Maybe I talk about this a lot?
Going for walks in the morning is like stepping into a fairytale as some sick, old creature. The woods are glittery and towering, decorated with a million invisible strands of web, still drenched by the rainstorm from several days ago. Naturally I listen to music while I walk, and this just adds to the beauty and romance of the trail.
Continue reading “The Wild Quiet”
Studying to teach is a beautiful and frustrating process for me. If I spend too much time on details, I am immediately lost. What happens instead, is I spend a few weeks just thinking about the book I’m supposed to teach. Clearly, I have read through it and I will often gather bits of big picture information to chew on.
At some point, in the pondering (and attempting to study), I Get It. This usually happens much closer to the time I’m to teach than is really comfortable, but that also somehow suites me. I take the stress and I plunge head first into papers and my teaching outline. What I want to give my students is the Big Idea- the perspective they will not have time to discover for themselves in the two days they will get to study the book I’ve been studying for 4 weeks. But it takes me most of that four weeks to see the big idea clearly enough to teach it to them.
Something else happens while I’m studying to teach a particular book- God allows me to somehow experience or feel this Big Idea in a personal way in my own life. You can imagine because of this factor I was a bit nervous before I started studying to teach the book of Job!
What I’ve really be thinking about this week is God’s love. I’m stuck on this topic because not only is it taking this long for me to grasp it, but I’m starting to think it may be the only truly necessary topic.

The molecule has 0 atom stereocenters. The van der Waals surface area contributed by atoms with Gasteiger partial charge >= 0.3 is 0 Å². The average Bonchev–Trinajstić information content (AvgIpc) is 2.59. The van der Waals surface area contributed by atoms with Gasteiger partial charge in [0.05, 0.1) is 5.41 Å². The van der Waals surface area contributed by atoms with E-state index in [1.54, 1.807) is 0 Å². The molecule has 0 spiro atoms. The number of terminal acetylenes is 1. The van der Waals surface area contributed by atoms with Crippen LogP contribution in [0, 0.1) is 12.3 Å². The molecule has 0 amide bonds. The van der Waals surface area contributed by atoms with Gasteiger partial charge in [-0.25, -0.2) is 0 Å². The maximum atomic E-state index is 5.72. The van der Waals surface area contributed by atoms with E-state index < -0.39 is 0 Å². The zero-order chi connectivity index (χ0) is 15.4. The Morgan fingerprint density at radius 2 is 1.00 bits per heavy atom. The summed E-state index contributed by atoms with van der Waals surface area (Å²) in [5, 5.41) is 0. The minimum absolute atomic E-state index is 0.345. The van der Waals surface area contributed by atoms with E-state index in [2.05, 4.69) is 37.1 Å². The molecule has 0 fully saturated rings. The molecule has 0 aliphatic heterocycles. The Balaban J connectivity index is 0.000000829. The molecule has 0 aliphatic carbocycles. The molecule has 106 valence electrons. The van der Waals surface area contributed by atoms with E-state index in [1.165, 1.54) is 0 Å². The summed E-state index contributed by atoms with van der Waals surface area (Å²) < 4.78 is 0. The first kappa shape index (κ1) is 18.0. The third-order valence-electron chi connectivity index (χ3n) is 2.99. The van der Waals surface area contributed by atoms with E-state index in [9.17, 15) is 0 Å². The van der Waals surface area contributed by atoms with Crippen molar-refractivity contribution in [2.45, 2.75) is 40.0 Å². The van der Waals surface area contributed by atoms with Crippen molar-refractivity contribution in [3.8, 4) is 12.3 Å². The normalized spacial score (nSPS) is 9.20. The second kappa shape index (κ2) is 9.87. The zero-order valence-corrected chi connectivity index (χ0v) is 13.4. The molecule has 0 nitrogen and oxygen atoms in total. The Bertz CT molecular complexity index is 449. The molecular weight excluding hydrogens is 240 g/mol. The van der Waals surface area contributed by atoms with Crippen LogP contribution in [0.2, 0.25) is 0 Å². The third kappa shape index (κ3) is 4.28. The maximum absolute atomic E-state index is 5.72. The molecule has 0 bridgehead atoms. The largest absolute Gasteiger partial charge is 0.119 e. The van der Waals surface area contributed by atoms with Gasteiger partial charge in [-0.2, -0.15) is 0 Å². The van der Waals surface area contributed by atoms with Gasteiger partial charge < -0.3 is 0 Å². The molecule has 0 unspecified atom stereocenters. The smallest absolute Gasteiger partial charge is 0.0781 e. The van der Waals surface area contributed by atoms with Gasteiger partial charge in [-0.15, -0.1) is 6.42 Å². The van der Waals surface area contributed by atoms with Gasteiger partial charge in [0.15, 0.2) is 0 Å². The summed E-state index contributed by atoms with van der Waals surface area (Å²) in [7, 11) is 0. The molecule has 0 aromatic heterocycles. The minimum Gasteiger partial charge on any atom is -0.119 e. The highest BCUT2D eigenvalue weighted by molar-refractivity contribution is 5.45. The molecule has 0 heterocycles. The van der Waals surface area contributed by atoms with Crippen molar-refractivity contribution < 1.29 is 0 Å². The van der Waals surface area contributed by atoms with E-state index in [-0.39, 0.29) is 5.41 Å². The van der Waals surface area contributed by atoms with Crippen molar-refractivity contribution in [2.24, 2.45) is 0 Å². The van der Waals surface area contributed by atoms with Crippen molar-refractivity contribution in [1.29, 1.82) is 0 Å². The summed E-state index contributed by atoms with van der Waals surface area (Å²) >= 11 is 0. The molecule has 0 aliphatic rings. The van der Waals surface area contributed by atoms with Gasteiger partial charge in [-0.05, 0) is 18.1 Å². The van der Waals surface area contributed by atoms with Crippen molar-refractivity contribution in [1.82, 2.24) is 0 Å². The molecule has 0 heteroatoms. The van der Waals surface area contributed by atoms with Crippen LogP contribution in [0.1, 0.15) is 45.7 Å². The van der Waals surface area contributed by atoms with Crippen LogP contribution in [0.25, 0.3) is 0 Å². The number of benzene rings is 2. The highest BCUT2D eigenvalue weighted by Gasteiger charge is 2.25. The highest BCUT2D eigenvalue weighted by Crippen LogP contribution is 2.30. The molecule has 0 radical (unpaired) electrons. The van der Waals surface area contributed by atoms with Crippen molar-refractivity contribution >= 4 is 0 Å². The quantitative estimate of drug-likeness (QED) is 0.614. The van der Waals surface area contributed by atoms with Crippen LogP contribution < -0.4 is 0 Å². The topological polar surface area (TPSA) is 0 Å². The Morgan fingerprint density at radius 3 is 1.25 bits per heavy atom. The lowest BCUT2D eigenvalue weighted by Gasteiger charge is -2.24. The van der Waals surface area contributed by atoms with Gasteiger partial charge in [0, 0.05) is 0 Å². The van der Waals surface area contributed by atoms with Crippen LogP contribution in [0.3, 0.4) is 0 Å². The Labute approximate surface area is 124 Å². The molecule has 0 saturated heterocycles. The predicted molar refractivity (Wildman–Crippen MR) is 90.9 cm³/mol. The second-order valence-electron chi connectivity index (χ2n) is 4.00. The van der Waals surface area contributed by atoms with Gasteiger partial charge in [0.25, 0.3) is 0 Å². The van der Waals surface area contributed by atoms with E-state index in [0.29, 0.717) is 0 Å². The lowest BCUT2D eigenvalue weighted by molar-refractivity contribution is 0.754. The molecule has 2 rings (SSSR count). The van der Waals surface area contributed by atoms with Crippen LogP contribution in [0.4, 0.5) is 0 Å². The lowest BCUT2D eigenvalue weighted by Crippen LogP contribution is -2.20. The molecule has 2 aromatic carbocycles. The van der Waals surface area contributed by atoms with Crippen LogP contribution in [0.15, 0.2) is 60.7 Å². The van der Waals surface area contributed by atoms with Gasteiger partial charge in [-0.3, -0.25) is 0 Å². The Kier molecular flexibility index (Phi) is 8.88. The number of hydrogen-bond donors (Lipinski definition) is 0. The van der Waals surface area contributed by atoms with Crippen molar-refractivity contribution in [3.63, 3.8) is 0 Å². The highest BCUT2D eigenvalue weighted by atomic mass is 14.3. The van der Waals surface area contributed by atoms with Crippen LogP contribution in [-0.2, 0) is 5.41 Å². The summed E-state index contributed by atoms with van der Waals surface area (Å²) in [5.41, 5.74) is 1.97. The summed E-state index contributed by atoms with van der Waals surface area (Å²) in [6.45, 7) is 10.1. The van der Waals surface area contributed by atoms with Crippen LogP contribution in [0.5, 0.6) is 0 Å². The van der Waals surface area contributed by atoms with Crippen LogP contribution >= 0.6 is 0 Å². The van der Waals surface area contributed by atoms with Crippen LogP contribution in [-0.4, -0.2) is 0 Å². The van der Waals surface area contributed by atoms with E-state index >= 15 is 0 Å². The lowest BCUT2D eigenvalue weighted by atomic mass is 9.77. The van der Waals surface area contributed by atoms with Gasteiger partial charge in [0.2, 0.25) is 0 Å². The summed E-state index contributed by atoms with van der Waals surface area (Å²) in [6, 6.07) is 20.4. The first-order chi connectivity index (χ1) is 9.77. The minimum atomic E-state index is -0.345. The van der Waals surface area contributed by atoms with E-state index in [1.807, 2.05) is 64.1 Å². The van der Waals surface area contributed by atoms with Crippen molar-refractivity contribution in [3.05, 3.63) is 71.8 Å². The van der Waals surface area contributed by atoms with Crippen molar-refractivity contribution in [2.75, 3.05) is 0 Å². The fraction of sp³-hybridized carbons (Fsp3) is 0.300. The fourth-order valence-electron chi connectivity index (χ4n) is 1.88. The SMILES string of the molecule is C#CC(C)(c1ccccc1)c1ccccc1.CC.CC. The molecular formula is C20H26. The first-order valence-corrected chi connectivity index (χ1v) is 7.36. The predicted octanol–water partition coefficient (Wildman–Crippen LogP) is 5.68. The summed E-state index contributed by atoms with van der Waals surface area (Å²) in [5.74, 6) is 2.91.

Yesterday at the end of a lecture on the book of Ecclesiastes, Angela wanted us to spend time sharing what we had learned about God’s character this year. She connected this thought to the question that, since life is meaningless without God (vanity, vanity!) how does knowing him give life meaning?
What I’ve been learning about God in the last few years has to do, first of all, with the message of the Bible as a whole. Big picture- God’s desire is to dwell with man. Time and again, we make a mess of things and time and again He steps in to set things right. But this “dwelling” isn’t just about cohabitation- it’s not just about the Most Holy Place or about Jesus coming to earth, or even, ultimately about our final hope of living in His heavenly mansion. The Being Together that God wants is a kind of active presence that I’m just barely able to wrap my mind around.
You know how some people are always someplace else, even when they are with you? Their eyes are looking, not at you as you talk with them, but far away and they merely nod their head in rhythm with the tune of your words. Then there are others who are so present that you actually feel heard. Their eyes pierce into you and they respond to what you’re saying with insightful questions, laughter, tears. They are with you and completely present… Continue reading “Being Here”
I am mentally or emotionally uncomfortable about 80% of the time. 10% of the time I’m checked out and the remaining 10% I feel good, happy, joyful. Say what you want about the difference between happiness and joy, I’ll take what I can get. (That’s not entirely true. I do recognize the difference between things that are merely soothing me and feeling a real letting-go kind of peaceful joy.)
I took an online test recently (certainly reputable!) that told me that I’m a “Highly Sensitive Person.”
Good one, Captain Obvious.
The most enlightening/depressing thing I read, as I studied up on this before unbeknownst to me legitimate personality profile was that Highly Sensitive People spend much of their time unhappy because they’re always kind of struggling against an overstimulating world and struggling toward an inner sense of quiet. (An impressively long sentence, if I do say so myself.)
Good luck with that inner sense of quiet I’ve been working on so assiduously… Continue reading “All Manner of Thing”